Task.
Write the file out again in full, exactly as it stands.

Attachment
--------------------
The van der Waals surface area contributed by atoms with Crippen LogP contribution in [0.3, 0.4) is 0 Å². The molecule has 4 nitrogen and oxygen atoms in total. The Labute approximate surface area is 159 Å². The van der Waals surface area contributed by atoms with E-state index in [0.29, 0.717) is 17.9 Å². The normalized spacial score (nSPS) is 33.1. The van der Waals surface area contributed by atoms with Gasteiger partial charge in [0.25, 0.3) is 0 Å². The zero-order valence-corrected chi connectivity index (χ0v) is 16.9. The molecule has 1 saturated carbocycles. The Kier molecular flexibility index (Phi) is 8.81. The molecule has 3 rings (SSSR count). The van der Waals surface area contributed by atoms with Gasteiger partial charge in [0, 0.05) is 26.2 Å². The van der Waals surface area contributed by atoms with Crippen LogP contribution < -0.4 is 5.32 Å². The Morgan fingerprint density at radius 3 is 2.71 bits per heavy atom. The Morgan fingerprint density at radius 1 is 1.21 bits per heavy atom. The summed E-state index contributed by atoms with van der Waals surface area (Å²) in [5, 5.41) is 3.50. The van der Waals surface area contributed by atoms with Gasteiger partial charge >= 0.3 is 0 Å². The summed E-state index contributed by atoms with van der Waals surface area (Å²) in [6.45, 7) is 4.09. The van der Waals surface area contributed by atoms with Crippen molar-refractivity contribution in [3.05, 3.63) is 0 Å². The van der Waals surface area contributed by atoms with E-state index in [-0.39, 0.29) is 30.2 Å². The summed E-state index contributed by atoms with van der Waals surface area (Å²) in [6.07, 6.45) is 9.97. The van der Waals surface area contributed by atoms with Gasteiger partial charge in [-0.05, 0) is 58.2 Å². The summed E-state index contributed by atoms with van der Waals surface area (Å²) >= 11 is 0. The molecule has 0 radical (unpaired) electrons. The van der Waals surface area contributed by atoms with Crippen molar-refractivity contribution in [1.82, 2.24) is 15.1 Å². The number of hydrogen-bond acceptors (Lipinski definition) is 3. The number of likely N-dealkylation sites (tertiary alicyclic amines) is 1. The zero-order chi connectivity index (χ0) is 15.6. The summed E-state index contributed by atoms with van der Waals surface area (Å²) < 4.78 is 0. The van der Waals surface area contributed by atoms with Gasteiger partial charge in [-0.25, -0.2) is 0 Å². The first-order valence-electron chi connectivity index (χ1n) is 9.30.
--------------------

The van der Waals surface area contributed by atoms with Crippen LogP contribution in [0.3, 0.4) is 0 Å². The molecule has 4 nitrogen and oxygen atoms in total. The Labute approximate surface area is 159 Å². The van der Waals surface area contributed by atoms with E-state index in [0.29, 0.717) is 17.9 Å². The normalized spacial score (nSPS) is 33.1. The van der Waals surface area contributed by atoms with Gasteiger partial charge in [0.25, 0.3) is 0 Å². The zero-order valence-corrected chi connectivity index (χ0v) is 16.9. The molecule has 1 saturated carbocycles. The Kier molecular flexibility index (Phi) is 8.81. The molecule has 3 rings (SSSR count). The van der Waals surface area contributed by atoms with Gasteiger partial charge in [0, 0.05) is 26.2 Å². The van der Waals surface area contributed by atoms with Crippen LogP contribution < -0.4 is 5.32 Å². The Morgan fingerprint density at radius 3 is 2.71 bits per heavy atom. The Morgan fingerprint density at radius 1 is 1.21 bits per heavy atom. The summed E-state index contributed by atoms with van der Waals surface area (Å²) in [5, 5.41) is 3.50. The van der Waals surface area contributed by atoms with Gasteiger partial charge >= 0.3 is 0 Å². The summed E-state index contributed by atoms with van der Waals surface area (Å²) in [6.45, 7) is 4.09. The van der Waals surface area contributed by atoms with Crippen molar-refractivity contribution in [3.05, 3.63) is 0 Å². The van der Waals surface area contributed by atoms with E-state index in [-0.39, 0.29) is 30.2 Å². The summed E-state index contributed by atoms with van der Waals surface area (Å²) in [6.07, 6.45) is 9.97. The van der Waals surface area contributed by atoms with Gasteiger partial charge in [-0.05, 0) is 58.2 Å². The summed E-state index contributed by atoms with van der Waals surface area (Å²) >= 11 is 0. The molecule has 0 radical (unpaired) electrons. The van der Waals surface area contributed by atoms with Crippen molar-refractivity contribution in [1.82, 2.24) is 15.1 Å². The number of hydrogen-bond acceptors (Lipinski definition) is 3. The number of likely N-dealkylation sites (tertiary alicyclic amines) is 1. The zero-order chi connectivity index (χ0) is 15.6. The summed E-state index contributed by atoms with van der Waals surface area (Å²) < 4.78 is 0. The van der Waals surface area contributed by atoms with Gasteiger partial charge in [-0.25, -0.2) is 0 Å². The first-order valence-electron chi connectivity index (χ1n) is 9.30.